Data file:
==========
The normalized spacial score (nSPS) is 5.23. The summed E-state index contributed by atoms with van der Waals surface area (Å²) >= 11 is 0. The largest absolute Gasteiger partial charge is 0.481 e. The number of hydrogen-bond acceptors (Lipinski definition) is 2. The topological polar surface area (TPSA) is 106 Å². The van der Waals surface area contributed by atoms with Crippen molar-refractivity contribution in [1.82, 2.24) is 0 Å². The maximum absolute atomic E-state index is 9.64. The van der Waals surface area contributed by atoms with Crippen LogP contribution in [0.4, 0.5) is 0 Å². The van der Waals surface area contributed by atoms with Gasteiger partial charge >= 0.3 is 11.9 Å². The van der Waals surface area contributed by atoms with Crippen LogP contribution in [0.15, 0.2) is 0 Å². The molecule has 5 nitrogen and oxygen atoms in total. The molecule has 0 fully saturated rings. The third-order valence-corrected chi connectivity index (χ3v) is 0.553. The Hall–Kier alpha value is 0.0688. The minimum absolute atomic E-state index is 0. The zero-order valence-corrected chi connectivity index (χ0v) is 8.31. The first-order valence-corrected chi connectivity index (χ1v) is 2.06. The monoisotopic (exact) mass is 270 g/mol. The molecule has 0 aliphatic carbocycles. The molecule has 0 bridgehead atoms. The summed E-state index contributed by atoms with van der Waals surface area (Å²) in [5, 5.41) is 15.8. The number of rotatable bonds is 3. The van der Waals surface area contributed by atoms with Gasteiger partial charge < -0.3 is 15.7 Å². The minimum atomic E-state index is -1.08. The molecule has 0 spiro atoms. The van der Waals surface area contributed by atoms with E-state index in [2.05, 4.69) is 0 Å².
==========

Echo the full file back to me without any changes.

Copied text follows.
The normalized spacial score (nSPS) is 5.23. The summed E-state index contributed by atoms with van der Waals surface area (Å²) >= 11 is 0. The largest absolute Gasteiger partial charge is 0.481 e. The number of hydrogen-bond acceptors (Lipinski definition) is 2. The topological polar surface area (TPSA) is 106 Å². The van der Waals surface area contributed by atoms with Crippen molar-refractivity contribution in [1.82, 2.24) is 0 Å². The maximum absolute atomic E-state index is 9.64. The van der Waals surface area contributed by atoms with Crippen LogP contribution in [0.4, 0.5) is 0 Å². The van der Waals surface area contributed by atoms with Gasteiger partial charge >= 0.3 is 11.9 Å². The van der Waals surface area contributed by atoms with Crippen LogP contribution in [0.15, 0.2) is 0 Å². The molecule has 5 nitrogen and oxygen atoms in total. The molecule has 0 fully saturated rings. The third-order valence-corrected chi connectivity index (χ3v) is 0.553. The Hall–Kier alpha value is 0.0688. The minimum absolute atomic E-state index is 0. The zero-order valence-corrected chi connectivity index (χ0v) is 8.31. The first-order valence-corrected chi connectivity index (χ1v) is 2.06. The monoisotopic (exact) mass is 270 g/mol. The molecule has 0 aliphatic carbocycles. The molecule has 0 bridgehead atoms. The summed E-state index contributed by atoms with van der Waals surface area (Å²) in [5, 5.41) is 15.8. The number of rotatable bonds is 3. The van der Waals surface area contributed by atoms with Gasteiger partial charge < -0.3 is 15.7 Å². The minimum atomic E-state index is -1.08. The molecule has 0 spiro atoms. The van der Waals surface area contributed by atoms with E-state index in [2.05, 4.69) is 0 Å².